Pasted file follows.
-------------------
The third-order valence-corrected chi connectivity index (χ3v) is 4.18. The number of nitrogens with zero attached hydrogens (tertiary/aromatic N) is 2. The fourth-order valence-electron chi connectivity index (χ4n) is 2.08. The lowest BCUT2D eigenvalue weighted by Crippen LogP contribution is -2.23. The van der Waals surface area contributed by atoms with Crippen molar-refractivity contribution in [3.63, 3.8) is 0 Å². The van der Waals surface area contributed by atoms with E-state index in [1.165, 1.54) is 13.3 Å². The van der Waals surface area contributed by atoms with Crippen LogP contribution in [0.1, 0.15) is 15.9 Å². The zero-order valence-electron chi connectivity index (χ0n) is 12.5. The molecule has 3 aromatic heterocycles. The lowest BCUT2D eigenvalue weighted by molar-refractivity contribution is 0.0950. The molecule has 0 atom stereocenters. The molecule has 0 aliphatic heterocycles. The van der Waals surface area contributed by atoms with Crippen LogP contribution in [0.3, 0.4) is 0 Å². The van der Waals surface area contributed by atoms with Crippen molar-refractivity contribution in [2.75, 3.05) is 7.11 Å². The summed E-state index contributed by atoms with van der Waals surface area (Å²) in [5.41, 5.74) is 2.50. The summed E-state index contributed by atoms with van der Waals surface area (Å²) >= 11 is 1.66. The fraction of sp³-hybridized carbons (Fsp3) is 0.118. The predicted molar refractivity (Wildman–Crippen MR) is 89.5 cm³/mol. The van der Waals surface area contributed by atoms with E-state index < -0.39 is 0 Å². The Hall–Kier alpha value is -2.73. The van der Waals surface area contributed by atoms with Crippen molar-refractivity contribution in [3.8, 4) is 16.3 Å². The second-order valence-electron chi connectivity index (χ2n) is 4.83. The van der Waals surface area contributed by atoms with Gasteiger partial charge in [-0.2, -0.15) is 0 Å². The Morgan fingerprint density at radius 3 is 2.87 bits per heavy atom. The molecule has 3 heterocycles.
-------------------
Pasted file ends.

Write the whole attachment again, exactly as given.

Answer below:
The third-order valence-corrected chi connectivity index (χ3v) is 4.18. The number of nitrogens with zero attached hydrogens (tertiary/aromatic N) is 2. The fourth-order valence-electron chi connectivity index (χ4n) is 2.08. The lowest BCUT2D eigenvalue weighted by Crippen LogP contribution is -2.23. The van der Waals surface area contributed by atoms with Crippen molar-refractivity contribution in [3.63, 3.8) is 0 Å². The van der Waals surface area contributed by atoms with E-state index in [1.165, 1.54) is 13.3 Å². The van der Waals surface area contributed by atoms with Crippen LogP contribution in [0.1, 0.15) is 15.9 Å². The zero-order valence-electron chi connectivity index (χ0n) is 12.5. The molecule has 3 aromatic heterocycles. The lowest BCUT2D eigenvalue weighted by molar-refractivity contribution is 0.0950. The molecule has 0 atom stereocenters. The molecule has 0 aliphatic heterocycles. The van der Waals surface area contributed by atoms with Crippen LogP contribution in [0.3, 0.4) is 0 Å². The van der Waals surface area contributed by atoms with Crippen molar-refractivity contribution in [2.75, 3.05) is 7.11 Å². The summed E-state index contributed by atoms with van der Waals surface area (Å²) in [5.41, 5.74) is 2.50. The summed E-state index contributed by atoms with van der Waals surface area (Å²) >= 11 is 1.66. The fraction of sp³-hybridized carbons (Fsp3) is 0.118. The predicted molar refractivity (Wildman–Crippen MR) is 89.5 cm³/mol. The van der Waals surface area contributed by atoms with E-state index < -0.39 is 0 Å². The Hall–Kier alpha value is -2.73. The van der Waals surface area contributed by atoms with Crippen molar-refractivity contribution in [3.8, 4) is 16.3 Å². The second-order valence-electron chi connectivity index (χ2n) is 4.83. The van der Waals surface area contributed by atoms with Gasteiger partial charge in [-0.2, -0.15) is 0 Å². The Morgan fingerprint density at radius 3 is 2.87 bits per heavy atom. The molecule has 3 heterocycles.